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The Official Information Act (OIA) is an important part of New Zealand's constitutional framework. The OIA allows New Zealanders to have access to information that enables their participation in government, and hold governments and government agencies to account.
The OIA allows people to request any official information held by the Ministry.
New Zealand citizens and permanent residents, and anyone who is in New Zealand, has the right to request information held by the Ministry of Justice.
Court or tribunal documents cannot be requested under the OIA. This is because the judiciary is independent of the Executive branch of government. To access court documents, you must apply directly to the court.
There’s a lot of information and statistical data about the Justice sector available on the online. The Ministry of Justice Datalab provides our back catalogue of research and evaluation, and Statistics New Zealand provides comprehensive data on prosecutions, convictions and victims.
Check these sources before requesting information under the OIA:
Requests can be sent to:
Please note: The Ministry of Justice cannot answer requests for information that is only held by other agencies -it is better to send your request to that agency. For example, if you are after a police file, please contact New Zealand Police first.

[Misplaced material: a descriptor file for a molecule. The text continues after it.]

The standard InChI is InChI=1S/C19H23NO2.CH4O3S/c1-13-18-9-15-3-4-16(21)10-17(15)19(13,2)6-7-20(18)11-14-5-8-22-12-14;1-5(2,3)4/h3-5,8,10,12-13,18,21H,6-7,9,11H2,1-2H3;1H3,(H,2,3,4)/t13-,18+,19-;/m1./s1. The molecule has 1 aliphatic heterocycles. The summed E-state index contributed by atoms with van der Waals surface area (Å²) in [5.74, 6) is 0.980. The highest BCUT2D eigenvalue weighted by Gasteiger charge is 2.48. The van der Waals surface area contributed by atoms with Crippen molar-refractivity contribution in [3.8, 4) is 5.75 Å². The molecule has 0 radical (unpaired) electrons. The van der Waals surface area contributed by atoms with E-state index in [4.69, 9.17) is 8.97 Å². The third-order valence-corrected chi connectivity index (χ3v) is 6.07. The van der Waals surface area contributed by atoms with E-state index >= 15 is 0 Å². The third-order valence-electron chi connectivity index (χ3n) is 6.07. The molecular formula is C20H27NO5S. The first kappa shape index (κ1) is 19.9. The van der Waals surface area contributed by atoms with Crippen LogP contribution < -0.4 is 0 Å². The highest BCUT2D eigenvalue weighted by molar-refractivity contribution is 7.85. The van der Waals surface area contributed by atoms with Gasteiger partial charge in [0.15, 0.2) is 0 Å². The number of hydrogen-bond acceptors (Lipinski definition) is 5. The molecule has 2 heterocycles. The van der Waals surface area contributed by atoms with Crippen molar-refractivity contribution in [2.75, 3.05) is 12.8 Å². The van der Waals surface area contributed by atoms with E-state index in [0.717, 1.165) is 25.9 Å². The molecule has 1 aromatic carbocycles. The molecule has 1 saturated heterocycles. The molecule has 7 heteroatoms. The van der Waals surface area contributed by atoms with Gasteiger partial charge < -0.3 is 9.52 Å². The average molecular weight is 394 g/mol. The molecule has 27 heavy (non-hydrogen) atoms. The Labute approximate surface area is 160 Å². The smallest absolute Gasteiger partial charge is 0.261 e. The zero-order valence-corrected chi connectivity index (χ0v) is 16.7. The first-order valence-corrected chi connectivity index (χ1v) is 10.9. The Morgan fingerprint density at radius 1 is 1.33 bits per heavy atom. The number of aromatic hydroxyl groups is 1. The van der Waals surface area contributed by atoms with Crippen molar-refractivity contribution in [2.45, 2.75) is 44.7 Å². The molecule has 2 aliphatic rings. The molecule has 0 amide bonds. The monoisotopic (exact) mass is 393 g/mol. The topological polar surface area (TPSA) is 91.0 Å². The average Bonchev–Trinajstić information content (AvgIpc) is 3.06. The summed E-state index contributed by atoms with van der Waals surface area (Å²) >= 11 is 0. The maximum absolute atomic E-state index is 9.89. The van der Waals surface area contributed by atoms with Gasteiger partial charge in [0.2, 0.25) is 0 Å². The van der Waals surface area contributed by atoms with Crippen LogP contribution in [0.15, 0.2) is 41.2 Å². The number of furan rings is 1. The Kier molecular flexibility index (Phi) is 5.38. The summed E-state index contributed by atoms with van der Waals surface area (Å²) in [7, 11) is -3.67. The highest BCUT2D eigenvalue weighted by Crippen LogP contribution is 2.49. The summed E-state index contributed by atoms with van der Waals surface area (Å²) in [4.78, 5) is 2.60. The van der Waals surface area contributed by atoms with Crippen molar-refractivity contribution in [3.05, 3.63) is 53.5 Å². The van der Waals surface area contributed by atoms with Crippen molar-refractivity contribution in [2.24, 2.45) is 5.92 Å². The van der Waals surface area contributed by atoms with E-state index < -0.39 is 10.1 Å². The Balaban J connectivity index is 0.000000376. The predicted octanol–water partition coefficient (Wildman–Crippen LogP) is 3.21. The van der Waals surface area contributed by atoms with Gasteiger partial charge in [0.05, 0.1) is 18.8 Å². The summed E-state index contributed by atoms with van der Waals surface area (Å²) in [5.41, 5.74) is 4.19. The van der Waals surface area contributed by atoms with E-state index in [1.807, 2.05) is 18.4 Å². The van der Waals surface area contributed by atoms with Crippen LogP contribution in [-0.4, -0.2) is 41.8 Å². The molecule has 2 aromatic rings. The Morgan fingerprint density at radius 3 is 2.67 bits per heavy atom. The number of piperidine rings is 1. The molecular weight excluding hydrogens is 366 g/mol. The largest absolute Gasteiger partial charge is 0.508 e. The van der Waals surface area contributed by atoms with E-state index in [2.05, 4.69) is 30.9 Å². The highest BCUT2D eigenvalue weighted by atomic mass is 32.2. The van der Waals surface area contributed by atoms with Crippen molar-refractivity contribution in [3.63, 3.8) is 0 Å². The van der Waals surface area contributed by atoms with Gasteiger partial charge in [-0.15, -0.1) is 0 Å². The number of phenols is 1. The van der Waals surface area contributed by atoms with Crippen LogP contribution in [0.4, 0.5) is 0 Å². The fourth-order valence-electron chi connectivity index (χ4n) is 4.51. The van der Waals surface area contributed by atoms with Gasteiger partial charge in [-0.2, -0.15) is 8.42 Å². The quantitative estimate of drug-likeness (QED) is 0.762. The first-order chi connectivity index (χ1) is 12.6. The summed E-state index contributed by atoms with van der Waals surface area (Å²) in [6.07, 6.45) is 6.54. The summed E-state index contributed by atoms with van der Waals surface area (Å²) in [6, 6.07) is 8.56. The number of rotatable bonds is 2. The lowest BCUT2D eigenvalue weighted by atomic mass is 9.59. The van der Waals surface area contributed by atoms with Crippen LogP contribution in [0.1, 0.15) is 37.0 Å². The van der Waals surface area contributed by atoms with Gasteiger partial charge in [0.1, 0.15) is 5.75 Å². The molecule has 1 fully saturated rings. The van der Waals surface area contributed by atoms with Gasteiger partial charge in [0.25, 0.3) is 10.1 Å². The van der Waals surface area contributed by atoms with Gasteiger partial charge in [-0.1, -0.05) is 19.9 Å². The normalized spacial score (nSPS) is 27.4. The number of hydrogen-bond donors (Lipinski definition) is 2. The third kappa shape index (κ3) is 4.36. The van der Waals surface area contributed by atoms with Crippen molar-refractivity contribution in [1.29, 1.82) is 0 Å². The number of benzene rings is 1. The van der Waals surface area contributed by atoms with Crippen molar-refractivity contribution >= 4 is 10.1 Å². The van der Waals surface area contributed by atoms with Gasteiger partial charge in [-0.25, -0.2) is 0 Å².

Ministry of Justice
Write the address as written above and send it the same way as any other mail. You can use an NZ Post mail box. If you use a DX mail box your mail will get to us faster (external link)
Requests should include:
Your request should be as clear and specific as possible. You can specify the format you want the information presented in – for example by email or in hard copy.
We’ll acknowledge your request as soon as practicable and are required by law to respond no later than 20 working days after we receive it. For large requests or those requiring consultation, the Act allows for a reasonable extension to this time limit. If so, we’ll let you know and give you a specific due date.
If you amend your request, the 20 working days will start from the day after this amendment has been received. If we need to clarify your request and do so within the first seven working days, the 20 working day timeframe will begin again once the clarified request is confirmed. This is because we’ll be unable to process your request until it is clear.
The OIA says information should be made available unless there is good reason to withhold it. We may only withhold information for specific reasons set out in the Act. If this occurs, we’ll explain the reasons why.
If you are unhappy with our response, you have the right to complain to the Office of the Ombudsman. The Chief Ombudsman recommends contacting us in the first instance to see if we can resolve the issue.
Directory of Official Information
This directory contains contact details for all Government organisations covered by the Act, and enables people to find out where exactly their requests for information should be made.
Charging Guidelines for Official Information Act 1982 Requests
Outlines what the Government regards as reasonable charges for the purposes of the Official Information Act.
Justice Datalab (external link)
The Ministry of Justice's back catalogue of research and evaluation.
Ombudsman’s Official Information Guides (external link)
A series of guidance documents relating to OIAs.
Stats.govt.nz (external link)
Browse for statistics about crime and justice.
Annual Court Statistics (external link)
Court statistics that provide a picture of court workloads on a monthly basis.
Official Information Act 1982 (external link)
A copy of the current legislation.
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